Read a poem, talk about it, read it again.
Connor and Jack discuss Zaffar Kunial's elegant sonnet, "The Word." They marvel at the poem's seemingly effortless meditation on being between two cultures—particularly in a postcolonial context—and how it evokes so much through one simple word: "the."
Check out Kunial's latest collection, here.
You can hear Kunial read "The Word," here.
The Word By: Zaffar Kunial
I couldn’t tell you now what possessed me to shut summer out and stay in my room. Or at least attempt to. In bed mostly. It’s my dad, standing in the door frame not entering – but pausing to shape advice that keeps coming back. “Whatever is matter,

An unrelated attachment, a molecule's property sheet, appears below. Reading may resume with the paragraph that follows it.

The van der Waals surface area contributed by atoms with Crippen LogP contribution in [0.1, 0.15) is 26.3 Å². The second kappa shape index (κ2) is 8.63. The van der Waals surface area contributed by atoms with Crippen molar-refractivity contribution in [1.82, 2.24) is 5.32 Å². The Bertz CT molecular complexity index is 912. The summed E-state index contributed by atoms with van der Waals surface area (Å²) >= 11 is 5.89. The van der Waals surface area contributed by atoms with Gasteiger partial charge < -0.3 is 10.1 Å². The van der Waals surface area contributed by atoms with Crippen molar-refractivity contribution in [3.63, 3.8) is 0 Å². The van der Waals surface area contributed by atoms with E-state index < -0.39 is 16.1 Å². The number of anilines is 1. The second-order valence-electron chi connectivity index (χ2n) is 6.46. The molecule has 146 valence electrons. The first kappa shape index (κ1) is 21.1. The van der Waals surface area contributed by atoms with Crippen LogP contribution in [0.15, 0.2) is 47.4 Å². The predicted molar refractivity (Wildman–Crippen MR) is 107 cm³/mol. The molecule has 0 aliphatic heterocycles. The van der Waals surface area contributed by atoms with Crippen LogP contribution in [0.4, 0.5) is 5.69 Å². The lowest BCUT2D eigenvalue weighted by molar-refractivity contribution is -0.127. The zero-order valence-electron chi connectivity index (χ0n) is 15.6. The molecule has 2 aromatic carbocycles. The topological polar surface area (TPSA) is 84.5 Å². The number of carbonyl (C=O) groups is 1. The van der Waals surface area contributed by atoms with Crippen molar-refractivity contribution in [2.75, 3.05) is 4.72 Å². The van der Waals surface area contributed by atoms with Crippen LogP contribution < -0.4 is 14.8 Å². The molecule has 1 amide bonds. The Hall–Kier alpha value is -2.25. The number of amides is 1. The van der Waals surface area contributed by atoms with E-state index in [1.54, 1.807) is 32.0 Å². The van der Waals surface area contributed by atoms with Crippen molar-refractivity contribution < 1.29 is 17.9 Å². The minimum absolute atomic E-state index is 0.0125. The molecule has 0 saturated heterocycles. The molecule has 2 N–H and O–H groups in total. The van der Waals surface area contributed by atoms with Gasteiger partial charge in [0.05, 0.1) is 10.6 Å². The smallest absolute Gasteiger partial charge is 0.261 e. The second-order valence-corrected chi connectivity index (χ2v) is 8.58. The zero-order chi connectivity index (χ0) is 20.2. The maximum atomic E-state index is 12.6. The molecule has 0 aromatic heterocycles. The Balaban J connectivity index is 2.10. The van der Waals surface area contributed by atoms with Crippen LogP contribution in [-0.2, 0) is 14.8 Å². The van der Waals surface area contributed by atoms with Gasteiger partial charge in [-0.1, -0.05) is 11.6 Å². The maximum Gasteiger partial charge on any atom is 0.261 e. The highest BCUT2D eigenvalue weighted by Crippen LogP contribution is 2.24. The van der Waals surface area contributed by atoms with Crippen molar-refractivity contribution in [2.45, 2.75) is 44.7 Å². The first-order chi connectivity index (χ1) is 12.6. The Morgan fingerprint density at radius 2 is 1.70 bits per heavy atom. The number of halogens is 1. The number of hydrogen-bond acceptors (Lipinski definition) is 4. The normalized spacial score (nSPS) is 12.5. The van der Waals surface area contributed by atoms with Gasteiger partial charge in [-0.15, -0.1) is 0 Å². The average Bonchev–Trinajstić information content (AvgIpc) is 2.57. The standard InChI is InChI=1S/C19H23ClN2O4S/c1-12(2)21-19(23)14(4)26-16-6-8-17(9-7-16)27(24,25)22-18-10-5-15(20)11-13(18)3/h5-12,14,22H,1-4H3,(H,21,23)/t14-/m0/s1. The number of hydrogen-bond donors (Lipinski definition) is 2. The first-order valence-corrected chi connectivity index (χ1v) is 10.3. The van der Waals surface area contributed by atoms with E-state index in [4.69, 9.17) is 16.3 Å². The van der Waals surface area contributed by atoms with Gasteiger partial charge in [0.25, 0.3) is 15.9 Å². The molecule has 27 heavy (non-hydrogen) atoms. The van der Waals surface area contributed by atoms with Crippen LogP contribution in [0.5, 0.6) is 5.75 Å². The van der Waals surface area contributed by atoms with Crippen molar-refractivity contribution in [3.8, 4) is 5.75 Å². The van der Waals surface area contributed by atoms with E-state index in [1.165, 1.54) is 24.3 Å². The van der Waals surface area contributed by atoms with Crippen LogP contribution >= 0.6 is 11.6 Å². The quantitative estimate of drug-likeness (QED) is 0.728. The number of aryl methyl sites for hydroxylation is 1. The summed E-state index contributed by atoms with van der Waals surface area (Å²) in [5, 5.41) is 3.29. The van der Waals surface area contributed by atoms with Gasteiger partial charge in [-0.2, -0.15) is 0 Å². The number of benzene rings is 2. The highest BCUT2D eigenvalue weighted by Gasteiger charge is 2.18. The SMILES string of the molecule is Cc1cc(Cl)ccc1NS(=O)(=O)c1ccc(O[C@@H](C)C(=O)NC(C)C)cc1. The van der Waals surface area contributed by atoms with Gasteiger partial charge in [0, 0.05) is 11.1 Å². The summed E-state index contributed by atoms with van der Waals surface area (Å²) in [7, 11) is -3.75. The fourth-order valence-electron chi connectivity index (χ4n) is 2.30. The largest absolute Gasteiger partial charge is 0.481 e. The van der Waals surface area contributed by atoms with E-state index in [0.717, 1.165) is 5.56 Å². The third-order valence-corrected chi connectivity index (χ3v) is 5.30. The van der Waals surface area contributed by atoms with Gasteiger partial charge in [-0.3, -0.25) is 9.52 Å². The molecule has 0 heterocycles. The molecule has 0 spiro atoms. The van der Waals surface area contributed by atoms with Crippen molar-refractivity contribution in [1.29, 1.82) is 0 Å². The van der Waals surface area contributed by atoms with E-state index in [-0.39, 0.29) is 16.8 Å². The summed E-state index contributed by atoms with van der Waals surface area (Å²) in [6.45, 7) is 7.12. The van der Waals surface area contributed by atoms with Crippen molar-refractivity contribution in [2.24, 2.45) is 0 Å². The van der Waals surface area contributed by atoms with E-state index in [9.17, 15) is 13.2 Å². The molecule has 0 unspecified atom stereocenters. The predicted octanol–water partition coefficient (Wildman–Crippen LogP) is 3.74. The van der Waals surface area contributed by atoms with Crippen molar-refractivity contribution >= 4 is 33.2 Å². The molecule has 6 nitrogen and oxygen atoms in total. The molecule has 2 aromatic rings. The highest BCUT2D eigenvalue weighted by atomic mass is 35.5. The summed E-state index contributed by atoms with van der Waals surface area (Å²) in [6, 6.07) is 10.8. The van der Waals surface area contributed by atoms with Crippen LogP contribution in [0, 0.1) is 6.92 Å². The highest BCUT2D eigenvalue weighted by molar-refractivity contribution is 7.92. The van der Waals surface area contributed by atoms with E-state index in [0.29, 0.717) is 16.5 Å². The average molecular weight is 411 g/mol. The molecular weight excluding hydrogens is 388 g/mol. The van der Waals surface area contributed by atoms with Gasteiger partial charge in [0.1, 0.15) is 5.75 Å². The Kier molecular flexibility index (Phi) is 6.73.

must enjoy the life.” He pronounced this twice. And me, I heard wrongness in putting a the
before life. In two minds. Ashamed. Aware. That I knew better, though was stuck inside while the sun was out. That I’m native here. In a halfway house. Like that sticking word. That definite article, half right, half wrong, still present between enjoy and life.